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Nickel Allergy – Contact Allergic Dermatitis

Enlarged image of electroless nickel (EN) plated bumps on a flip chip. Electroless nickels are used as coatings owing to their resilience against corrosion and wear.
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Nickel, a metallic chemical element, is a transition metal and is one of the only four ferromagnetic elements. Its silvery and lustrous metallic property, coupled with its malleability, has seen it used by humans for several thousand years. Nevertheless, it was only officially tagged and classified in 1751 by Swedish chemist Baron Axel Fredrik Cronstedt.

Industrial and Cosmetic us of Nickel

The nickel’s anti-corrosive characteristics and attractive cosmetic finish have made it into a very popular alloy and plating ingredient in both the manufacturing sector and consumer market. Nickels can be found in almost every aspect of our daily life – jewelries, batteries, knives, nickel cast irons, coins, and cupellation processes are just some of the more obvious examples. In addition, nickel is also an important source of nutrition for humans, animals and plant life alike, and is present in almost everything we eat.

Enlarged image of electroless nickel (EN) plated bumps on a flip chip. Electroless nickels are used as coatings owing to their resilience against corrosion and wear.Enlarged image of electroless nickel (EN) plated bumps on a flip chip. Electroless nickels are used as coatings owing to their resilience against corrosion and wear. Image courtesy of Wikimedia Commons.

Allergic Contact Dermatitis

However, nickel releases metal ions which affect a notable segment of the population, causing allergic contact dermatitis, which is a form of nickel allergy. Contact allergic dermatitis is triggered by prolonged exposures to nickel, which results in itchy inflammations. Once the allergy has manifested itself, it will stay with the victims for the rest of their lives.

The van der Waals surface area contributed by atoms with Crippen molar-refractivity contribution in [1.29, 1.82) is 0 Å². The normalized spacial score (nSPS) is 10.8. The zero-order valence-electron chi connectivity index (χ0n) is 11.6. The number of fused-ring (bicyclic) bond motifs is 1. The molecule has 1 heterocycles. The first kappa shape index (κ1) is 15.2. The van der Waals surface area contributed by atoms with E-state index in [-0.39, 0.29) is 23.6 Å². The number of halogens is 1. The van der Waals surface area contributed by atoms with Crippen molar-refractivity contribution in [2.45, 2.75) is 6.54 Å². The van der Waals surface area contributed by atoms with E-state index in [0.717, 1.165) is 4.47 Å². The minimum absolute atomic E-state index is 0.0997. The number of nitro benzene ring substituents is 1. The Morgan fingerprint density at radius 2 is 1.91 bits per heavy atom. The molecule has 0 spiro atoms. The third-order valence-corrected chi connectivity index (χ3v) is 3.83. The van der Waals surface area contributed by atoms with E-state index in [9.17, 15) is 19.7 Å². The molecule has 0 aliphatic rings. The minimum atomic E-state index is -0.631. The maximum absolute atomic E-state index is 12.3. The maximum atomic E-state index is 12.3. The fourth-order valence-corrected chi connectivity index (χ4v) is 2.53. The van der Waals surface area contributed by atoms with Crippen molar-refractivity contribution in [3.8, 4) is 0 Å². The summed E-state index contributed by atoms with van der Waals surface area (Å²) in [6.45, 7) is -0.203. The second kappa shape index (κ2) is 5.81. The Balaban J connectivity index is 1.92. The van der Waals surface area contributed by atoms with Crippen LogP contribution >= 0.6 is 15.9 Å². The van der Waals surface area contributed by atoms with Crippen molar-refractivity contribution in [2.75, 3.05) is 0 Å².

The increasing number of cheap nickel coated jewelries in recent years has resulted in higher incidences of contact allergic dermatitis being reported, and the transmission vector has somewhat lent a skewed perception that the allergy is more prone to affect women.

The severity of the reaction and exposure period varies between individuals, but as a general rule of thumb, avoiding contact with any substance containing nickels appears to be the most advisable remedy. These few simple tricks should further reduce the chances of recurrences:

  • Wear gloves when dealing with large quantities of coins
  • Only wear hypoallergenic jewelries
  • Take note of any shiny and nice looking metal objects in your possession – chances are, they’re nickel coated
  • Avoid canned foods, chocolates, and very green vegetables.
  • No piercings!

If all else fails, a visit to the local doctor may be something you should consider. The normal treatment would normally include acidic compresses, creams, antibiotics and as a last resort, steroids. While it would still not cure the ailment, it would reduce any inflammation and feeling of discomfort.

Interestingly, the nickel won the prize for Allergy of The Year (2008), an honor awarded annually by the American Contact Dermatitis Society.

Song of the day: Nickelback – How You Remind Me

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